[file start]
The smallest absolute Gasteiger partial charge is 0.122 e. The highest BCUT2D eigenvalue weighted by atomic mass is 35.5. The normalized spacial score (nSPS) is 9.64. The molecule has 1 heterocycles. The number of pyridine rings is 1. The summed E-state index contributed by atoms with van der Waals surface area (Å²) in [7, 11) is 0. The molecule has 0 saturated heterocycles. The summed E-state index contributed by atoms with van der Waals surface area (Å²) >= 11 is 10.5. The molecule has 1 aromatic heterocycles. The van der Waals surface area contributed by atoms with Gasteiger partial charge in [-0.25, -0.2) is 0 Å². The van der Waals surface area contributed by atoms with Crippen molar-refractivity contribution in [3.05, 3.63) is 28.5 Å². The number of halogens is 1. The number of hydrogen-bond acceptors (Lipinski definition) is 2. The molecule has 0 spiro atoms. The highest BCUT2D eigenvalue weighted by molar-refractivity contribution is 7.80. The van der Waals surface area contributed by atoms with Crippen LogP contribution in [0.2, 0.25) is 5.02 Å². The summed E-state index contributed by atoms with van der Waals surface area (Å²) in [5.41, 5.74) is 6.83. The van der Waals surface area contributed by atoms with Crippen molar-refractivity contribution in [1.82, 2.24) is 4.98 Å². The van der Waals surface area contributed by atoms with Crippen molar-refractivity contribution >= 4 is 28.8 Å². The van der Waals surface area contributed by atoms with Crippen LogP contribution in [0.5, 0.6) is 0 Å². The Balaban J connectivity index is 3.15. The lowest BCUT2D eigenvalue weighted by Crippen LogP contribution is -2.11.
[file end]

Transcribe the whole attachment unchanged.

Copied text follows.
The smallest absolute Gasteiger partial charge is 0.122 e. The highest BCUT2D eigenvalue weighted by atomic mass is 35.5. The normalized spacial score (nSPS) is 9.64. The molecule has 1 heterocycles. The number of pyridine rings is 1. The summed E-state index contributed by atoms with van der Waals surface area (Å²) in [7, 11) is 0. The molecule has 0 saturated heterocycles. The summed E-state index contributed by atoms with van der Waals surface area (Å²) >= 11 is 10.5. The molecule has 1 aromatic heterocycles. The van der Waals surface area contributed by atoms with Gasteiger partial charge in [-0.25, -0.2) is 0 Å². The van der Waals surface area contributed by atoms with Crippen molar-refractivity contribution in [3.05, 3.63) is 28.5 Å². The number of halogens is 1. The number of hydrogen-bond acceptors (Lipinski definition) is 2. The molecule has 0 spiro atoms. The highest BCUT2D eigenvalue weighted by molar-refractivity contribution is 7.80. The van der Waals surface area contributed by atoms with Crippen LogP contribution in [0.2, 0.25) is 5.02 Å². The summed E-state index contributed by atoms with van der Waals surface area (Å²) in [5.41, 5.74) is 6.83. The van der Waals surface area contributed by atoms with Crippen molar-refractivity contribution in [1.82, 2.24) is 4.98 Å². The van der Waals surface area contributed by atoms with Crippen molar-refractivity contribution >= 4 is 28.8 Å². The van der Waals surface area contributed by atoms with Crippen LogP contribution in [0.5, 0.6) is 0 Å². The Balaban J connectivity index is 3.15. The lowest BCUT2D eigenvalue weighted by Crippen LogP contribution is -2.11.